Religion fades away (slowly)

Decline is a painful experience. When an established way of life or a set of beliefs give way to something new, it is a sad experience for those who adhere to the old ways.

It must be obvious to most people that organised religion is in terminal decline. When you hear people from the churches calling on their leadership to change in order to reverse the decline you can only marvel at their optimism.

The long-term ebb of religion is not down to recent scandals, poor leadership or inadequate communications. It is down to the lack of credibility in the existence of God.

The more that science explains the world, from evolution to the origins of the cosmos, the narrower the ground for a supernatural explanation for existence.

The process of religious decline really started with widespread education and the mass media. Less than a hundred and fifty years ago the balance of the population were illiterate. The number of ideas competing for their intellectual attention were not widely disseminated. The churches did their thinking for them.

Ironic then that the churches did so much to educate the Irish people. The vast majority of schools in Ireland still owe allegiance to the main churches. The vast majority of Irish children are still taught religion in schools. That won’t make any difference to the decline.

Of course, science is better at explaining the ‘how’ rather than the ‘why’. Science can’t give the ‘meaning’ that a belief in God can. Loyalty and tradition means that the religious decline is slow. People still want religious baptisms, weddings and funerals even though their day-to-day lives are untouched by the theology behind these rituals.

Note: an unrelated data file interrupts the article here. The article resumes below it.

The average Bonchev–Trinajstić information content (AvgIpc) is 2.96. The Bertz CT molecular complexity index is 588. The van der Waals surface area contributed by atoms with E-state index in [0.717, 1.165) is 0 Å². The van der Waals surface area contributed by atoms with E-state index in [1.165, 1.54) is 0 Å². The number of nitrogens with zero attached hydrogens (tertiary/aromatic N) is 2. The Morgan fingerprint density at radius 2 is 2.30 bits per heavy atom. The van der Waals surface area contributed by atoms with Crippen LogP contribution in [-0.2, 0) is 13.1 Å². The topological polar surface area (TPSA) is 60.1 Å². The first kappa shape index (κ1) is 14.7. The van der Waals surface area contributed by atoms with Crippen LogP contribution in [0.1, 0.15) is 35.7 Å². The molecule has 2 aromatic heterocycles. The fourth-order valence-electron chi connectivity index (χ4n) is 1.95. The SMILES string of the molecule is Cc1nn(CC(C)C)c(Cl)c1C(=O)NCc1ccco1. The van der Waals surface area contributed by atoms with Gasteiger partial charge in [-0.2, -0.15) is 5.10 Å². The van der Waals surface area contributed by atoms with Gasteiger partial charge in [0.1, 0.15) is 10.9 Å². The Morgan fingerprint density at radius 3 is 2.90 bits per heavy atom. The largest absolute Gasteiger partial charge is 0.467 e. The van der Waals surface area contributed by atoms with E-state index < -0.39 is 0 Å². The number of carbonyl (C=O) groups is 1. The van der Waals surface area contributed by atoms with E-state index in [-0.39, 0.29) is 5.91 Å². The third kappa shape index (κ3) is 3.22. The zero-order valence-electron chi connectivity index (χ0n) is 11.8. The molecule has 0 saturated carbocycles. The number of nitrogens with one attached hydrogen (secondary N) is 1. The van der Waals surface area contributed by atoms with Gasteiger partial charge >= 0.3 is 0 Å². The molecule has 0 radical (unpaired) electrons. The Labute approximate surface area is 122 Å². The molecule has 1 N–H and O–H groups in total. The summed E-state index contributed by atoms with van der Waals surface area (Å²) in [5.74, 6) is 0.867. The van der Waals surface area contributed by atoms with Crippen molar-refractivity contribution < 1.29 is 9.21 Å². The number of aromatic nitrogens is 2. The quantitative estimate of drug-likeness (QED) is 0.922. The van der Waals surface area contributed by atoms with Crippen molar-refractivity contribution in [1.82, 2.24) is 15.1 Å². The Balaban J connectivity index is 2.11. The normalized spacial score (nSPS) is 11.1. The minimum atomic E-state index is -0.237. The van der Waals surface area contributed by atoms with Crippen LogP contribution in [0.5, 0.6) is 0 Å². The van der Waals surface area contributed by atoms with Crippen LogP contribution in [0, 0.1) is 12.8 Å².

I don’t think that the disappearance of religion will make much difference. Religious belief is no barrier to sin (read crime). Some of the most stable societies in Europe (like the Nordic countries) are also the most irreligious. What is required now is to give those with no religion parity of esteem.

Godlessness doubles in Dublin 

Dubliners describing themselves as having ‘No Religion’ in the census have increased from 66,270 in 1991 to 138,264 in 2002.

This is a pretty impressive growth, by any standards. But it is not as conclusive as it might seem. Many of these people might not be equating ‘no religion’ with ‘no God’. Perhaps they mean ‘no organised religion’.

In Dublin, only 484 people described themselves as ‘agnostic’ and only 250 were prepared to be decisive and call themselves ‘atheists’ (I was among the latter).

Oddly enough, the growth in ‘no religion’ was greater outside Dublin. Why might that be? 

In Connacht it nearly trebled. It could be due to inward migration. Or it could be due to the Catholic Church’s very bad handling of child sex abuse cases. Or, starting from a lower base, the west of Ireland is starting out on the same journey as the rest of the western world.